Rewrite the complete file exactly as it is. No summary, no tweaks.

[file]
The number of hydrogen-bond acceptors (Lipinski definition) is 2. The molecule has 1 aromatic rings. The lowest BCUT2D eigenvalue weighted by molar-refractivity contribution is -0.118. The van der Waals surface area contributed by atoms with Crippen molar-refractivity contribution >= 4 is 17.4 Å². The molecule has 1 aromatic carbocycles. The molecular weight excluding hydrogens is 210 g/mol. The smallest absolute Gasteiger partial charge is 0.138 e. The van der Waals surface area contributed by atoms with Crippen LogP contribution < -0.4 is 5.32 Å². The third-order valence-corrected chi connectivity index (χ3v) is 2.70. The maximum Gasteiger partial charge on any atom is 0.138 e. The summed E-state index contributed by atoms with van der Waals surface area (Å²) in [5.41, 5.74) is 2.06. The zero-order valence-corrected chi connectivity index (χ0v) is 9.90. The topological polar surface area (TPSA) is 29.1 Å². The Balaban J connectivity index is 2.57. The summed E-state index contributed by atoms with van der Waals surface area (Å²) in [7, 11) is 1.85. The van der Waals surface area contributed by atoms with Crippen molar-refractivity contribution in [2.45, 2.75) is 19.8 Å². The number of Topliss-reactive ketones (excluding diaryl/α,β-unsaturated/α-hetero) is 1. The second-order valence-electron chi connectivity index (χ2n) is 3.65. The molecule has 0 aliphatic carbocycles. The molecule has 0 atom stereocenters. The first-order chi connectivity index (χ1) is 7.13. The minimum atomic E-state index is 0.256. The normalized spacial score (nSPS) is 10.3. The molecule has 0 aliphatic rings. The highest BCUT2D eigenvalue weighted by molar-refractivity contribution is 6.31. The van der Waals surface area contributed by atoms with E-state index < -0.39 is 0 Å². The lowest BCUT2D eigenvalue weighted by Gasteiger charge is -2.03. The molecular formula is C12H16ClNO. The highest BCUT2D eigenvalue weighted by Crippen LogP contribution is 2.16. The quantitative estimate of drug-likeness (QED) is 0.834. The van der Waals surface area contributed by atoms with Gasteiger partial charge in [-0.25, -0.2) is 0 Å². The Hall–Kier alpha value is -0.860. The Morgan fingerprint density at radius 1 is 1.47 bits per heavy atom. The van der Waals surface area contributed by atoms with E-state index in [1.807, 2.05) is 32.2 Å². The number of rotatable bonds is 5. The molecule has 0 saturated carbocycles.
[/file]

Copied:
The number of hydrogen-bond acceptors (Lipinski definition) is 2. The molecule has 1 aromatic rings. The lowest BCUT2D eigenvalue weighted by molar-refractivity contribution is -0.118. The van der Waals surface area contributed by atoms with Crippen molar-refractivity contribution >= 4 is 17.4 Å². The molecule has 1 aromatic carbocycles. The molecular weight excluding hydrogens is 210 g/mol. The smallest absolute Gasteiger partial charge is 0.138 e. The van der Waals surface area contributed by atoms with Crippen LogP contribution < -0.4 is 5.32 Å². The third-order valence-corrected chi connectivity index (χ3v) is 2.70. The maximum Gasteiger partial charge on any atom is 0.138 e. The summed E-state index contributed by atoms with van der Waals surface area (Å²) in [5.41, 5.74) is 2.06. The zero-order valence-corrected chi connectivity index (χ0v) is 9.90. The topological polar surface area (TPSA) is 29.1 Å². The Balaban J connectivity index is 2.57. The summed E-state index contributed by atoms with van der Waals surface area (Å²) in [7, 11) is 1.85. The van der Waals surface area contributed by atoms with Crippen molar-refractivity contribution in [2.45, 2.75) is 19.8 Å². The number of Topliss-reactive ketones (excluding diaryl/α,β-unsaturated/α-hetero) is 1. The second-order valence-electron chi connectivity index (χ2n) is 3.65. The molecule has 0 aliphatic carbocycles. The molecule has 0 atom stereocenters. The first-order chi connectivity index (χ1) is 7.13. The minimum atomic E-state index is 0.256. The normalized spacial score (nSPS) is 10.3. The molecule has 0 aliphatic rings. The highest BCUT2D eigenvalue weighted by molar-refractivity contribution is 6.31. The van der Waals surface area contributed by atoms with E-state index < -0.39 is 0 Å². The lowest BCUT2D eigenvalue weighted by Gasteiger charge is -2.03. The molecular formula is C12H16ClNO. The highest BCUT2D eigenvalue weighted by Crippen LogP contribution is 2.16. The quantitative estimate of drug-likeness (QED) is 0.834. The van der Waals surface area contributed by atoms with Gasteiger partial charge in [-0.25, -0.2) is 0 Å². The Hall–Kier alpha value is -0.860. The Morgan fingerprint density at radius 1 is 1.47 bits per heavy atom. The van der Waals surface area contributed by atoms with E-state index in [1.807, 2.05) is 32.2 Å². The number of rotatable bonds is 5. The molecule has 0 saturated carbocycles.